Fears of rising death toll in Russian train bombing
Nov 30, 2009, 0:20 GMT
Russian policemen inspect 28 November 2009 a wrecked wagon of a Moscow-St. Petersburg commuter passenger train which crashed near the village of Uglovka, Novgorod region, about 400 km northwest of Moscow, late 27 November 2009. Three wagons of the Nevsky Express passenger train derailed and at least 25 passenger were killed and about 90 people injured. An investigation is under way into the cause of the crash EPA/ANATOLY MALTSEV
Moscow - Investigators searching the wreckage of the Russian train derailed by a bomb attack said on Sunday they feared the death toll could rise dramatically as they recover more body parts.
The official death toll currently stands at at least 25, with 26 passengers unaccounted for from the total of 661 thought to be travelling on the high-speed Moscow to St Petersberg express on Friday night. That would bring the death toll to over 50, Health Minister Tatyana Golikova told the Interfax news agency.
Of the 100 injured, six were foreigners, she added. They included Belgians and Italians who had been on board the Nevsky Express train when a bomb seemingly planted by the tracks was detonated.
Russian President Dmitry Medvedev described the attack as the worst terrorist attack outside the Caucasus region in recent years, and demanded a full investigation.
A specially established government commission announced it would pay the families of those killed 500,00 roubles (around 11,000 euros), with 200,000 roubles to those injured.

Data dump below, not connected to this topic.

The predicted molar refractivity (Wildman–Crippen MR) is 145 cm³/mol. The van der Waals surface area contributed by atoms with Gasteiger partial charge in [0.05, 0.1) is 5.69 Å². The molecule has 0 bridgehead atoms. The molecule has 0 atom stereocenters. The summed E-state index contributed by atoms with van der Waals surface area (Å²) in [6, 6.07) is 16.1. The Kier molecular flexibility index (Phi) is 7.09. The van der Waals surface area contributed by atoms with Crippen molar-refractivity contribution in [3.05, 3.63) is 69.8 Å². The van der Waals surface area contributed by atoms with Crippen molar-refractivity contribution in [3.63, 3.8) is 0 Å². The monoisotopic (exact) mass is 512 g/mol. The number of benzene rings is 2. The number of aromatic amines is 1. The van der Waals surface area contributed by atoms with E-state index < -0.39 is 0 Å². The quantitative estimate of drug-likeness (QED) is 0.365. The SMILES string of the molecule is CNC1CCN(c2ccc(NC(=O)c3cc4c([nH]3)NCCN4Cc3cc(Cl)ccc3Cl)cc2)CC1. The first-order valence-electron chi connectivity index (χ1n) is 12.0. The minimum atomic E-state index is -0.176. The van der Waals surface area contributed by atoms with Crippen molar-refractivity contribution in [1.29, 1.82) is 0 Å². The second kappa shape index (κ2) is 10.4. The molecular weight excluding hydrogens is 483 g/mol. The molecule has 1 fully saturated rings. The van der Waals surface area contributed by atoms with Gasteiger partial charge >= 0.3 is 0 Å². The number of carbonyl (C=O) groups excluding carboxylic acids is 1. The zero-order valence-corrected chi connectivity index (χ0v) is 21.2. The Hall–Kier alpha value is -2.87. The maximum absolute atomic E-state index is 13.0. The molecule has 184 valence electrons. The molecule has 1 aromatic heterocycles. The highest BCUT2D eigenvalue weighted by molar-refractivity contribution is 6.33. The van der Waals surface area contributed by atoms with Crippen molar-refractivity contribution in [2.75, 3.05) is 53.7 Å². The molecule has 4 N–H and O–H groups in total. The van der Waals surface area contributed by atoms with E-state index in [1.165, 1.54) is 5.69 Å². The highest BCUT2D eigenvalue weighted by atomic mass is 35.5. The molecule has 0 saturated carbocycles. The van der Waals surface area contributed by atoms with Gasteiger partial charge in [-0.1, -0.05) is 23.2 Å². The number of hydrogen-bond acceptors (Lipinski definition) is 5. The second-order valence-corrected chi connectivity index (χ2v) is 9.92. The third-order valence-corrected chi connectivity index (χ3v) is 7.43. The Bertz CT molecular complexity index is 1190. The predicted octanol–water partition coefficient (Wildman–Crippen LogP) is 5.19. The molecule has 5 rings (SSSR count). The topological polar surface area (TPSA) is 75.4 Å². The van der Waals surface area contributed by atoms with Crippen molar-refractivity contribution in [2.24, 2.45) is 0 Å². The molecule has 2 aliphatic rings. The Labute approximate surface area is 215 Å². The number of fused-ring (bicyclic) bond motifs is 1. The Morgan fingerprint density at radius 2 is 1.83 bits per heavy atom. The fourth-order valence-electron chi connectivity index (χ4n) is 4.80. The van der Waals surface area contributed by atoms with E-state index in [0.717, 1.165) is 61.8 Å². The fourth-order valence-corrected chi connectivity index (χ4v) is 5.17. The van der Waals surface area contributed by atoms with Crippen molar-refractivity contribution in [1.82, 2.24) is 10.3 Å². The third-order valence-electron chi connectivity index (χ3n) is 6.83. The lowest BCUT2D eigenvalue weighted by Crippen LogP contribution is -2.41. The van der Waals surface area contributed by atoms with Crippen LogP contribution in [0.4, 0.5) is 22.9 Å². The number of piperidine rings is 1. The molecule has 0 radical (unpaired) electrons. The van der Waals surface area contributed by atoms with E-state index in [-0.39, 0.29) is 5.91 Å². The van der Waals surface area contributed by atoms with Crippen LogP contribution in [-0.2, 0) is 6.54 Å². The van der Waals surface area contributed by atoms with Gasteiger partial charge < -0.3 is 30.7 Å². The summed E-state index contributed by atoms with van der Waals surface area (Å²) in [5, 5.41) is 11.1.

Rail travel between Moscow and St Petersburg resumed on Sunday. Passenger services on Russia's busiest rail link restarted during the morning, state-run national railways said on its website.
A right-wing nationalist group claimed responsibility for planting the bomb, but those behind the attack were believed to be Chechen rebels or criminals.
'We are indeed talking about a terrorist attack,' a spokesman for the investigating committee, Vladimir Markin, told the Russian news agency Interfax.
The bomb contained the equivalent of 7 kilograms of TNT, investigations showed. A second explosion occurred during rescue operations on Saturday, but no one was injured.
Reports cited passengers saying they had heard a loud bang just before the derailment, as the train was speeding along at 200 kilometres per hour.
In the aftermath, survivors criticized the rescue operations. They said they had to wait for more than an hour until doctors arrived and they were given little information about the situation.
The Nevsky Express is popular with businessmen and tourists. It was the target of an attack in August 2007, when 60 people were injured.
Two Chechens were arrested for that attack, which was carried out with the help of a disgruntled former Russian soldier.
Extremists from conflict regions in the northern Caucasus have been blamed for a string of attacks on civilian targets in Russia.
In 2004 a bombing on the Moscow subway killed around 40 commuters. Police said the suicide bomber was of Chechen origin.
In 2002, Chechen rebels held hostage an entire theatre in Moscow for several days, before eventually being killed when police stormed the building. The incident left 129 hostages dead.
Russia's most notorious terrorist attack of recent years was the school siege in Beslan, North Ossetia, in 2004, when gunmen invaded a school and held children, teachers and parents hostage.
Around 330 hostages and the 31 terrorists were killed.